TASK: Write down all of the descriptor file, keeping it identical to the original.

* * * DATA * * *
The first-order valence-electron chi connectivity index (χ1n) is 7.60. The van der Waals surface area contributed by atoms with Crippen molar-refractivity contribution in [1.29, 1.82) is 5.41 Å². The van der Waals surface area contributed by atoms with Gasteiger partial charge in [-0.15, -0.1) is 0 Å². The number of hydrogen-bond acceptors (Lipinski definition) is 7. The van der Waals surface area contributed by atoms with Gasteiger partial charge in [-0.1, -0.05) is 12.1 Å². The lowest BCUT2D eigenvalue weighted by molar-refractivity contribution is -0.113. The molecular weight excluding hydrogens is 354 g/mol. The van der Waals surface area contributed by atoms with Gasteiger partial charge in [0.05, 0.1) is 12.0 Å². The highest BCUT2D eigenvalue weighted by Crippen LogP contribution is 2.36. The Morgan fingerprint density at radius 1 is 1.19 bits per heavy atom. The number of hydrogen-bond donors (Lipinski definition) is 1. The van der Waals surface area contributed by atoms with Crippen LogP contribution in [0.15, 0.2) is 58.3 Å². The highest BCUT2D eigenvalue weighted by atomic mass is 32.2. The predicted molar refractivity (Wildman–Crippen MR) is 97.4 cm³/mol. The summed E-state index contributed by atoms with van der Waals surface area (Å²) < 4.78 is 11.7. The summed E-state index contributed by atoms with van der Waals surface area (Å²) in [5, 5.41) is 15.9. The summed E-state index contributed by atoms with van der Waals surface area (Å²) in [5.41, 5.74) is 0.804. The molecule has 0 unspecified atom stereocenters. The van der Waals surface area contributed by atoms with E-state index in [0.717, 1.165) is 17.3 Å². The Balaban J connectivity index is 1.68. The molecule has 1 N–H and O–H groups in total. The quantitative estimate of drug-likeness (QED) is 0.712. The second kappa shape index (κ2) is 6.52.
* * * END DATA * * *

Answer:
The first-order valence-electron chi connectivity index (χ1n) is 7.60. The van der Waals surface area contributed by atoms with Crippen molar-refractivity contribution in [1.29, 1.82) is 5.41 Å². The van der Waals surface area contributed by atoms with Gasteiger partial charge in [-0.15, -0.1) is 0 Å². The number of hydrogen-bond acceptors (Lipinski definition) is 7. The van der Waals surface area contributed by atoms with Gasteiger partial charge in [-0.1, -0.05) is 12.1 Å². The lowest BCUT2D eigenvalue weighted by molar-refractivity contribution is -0.113. The molecular weight excluding hydrogens is 354 g/mol. The van der Waals surface area contributed by atoms with Gasteiger partial charge in [0.05, 0.1) is 12.0 Å². The highest BCUT2D eigenvalue weighted by Crippen LogP contribution is 2.36. The Morgan fingerprint density at radius 1 is 1.19 bits per heavy atom. The number of hydrogen-bond donors (Lipinski definition) is 1. The van der Waals surface area contributed by atoms with Crippen LogP contribution in [0.15, 0.2) is 58.3 Å². The highest BCUT2D eigenvalue weighted by atomic mass is 32.2. The predicted molar refractivity (Wildman–Crippen MR) is 97.4 cm³/mol. The summed E-state index contributed by atoms with van der Waals surface area (Å²) < 4.78 is 11.7. The summed E-state index contributed by atoms with van der Waals surface area (Å²) in [5, 5.41) is 15.9. The summed E-state index contributed by atoms with van der Waals surface area (Å²) in [5.41, 5.74) is 0.804. The molecule has 0 unspecified atom stereocenters. The van der Waals surface area contributed by atoms with E-state index in [0.717, 1.165) is 17.3 Å². The Balaban J connectivity index is 1.68. The molecule has 1 N–H and O–H groups in total. The quantitative estimate of drug-likeness (QED) is 0.712. The second kappa shape index (κ2) is 6.52.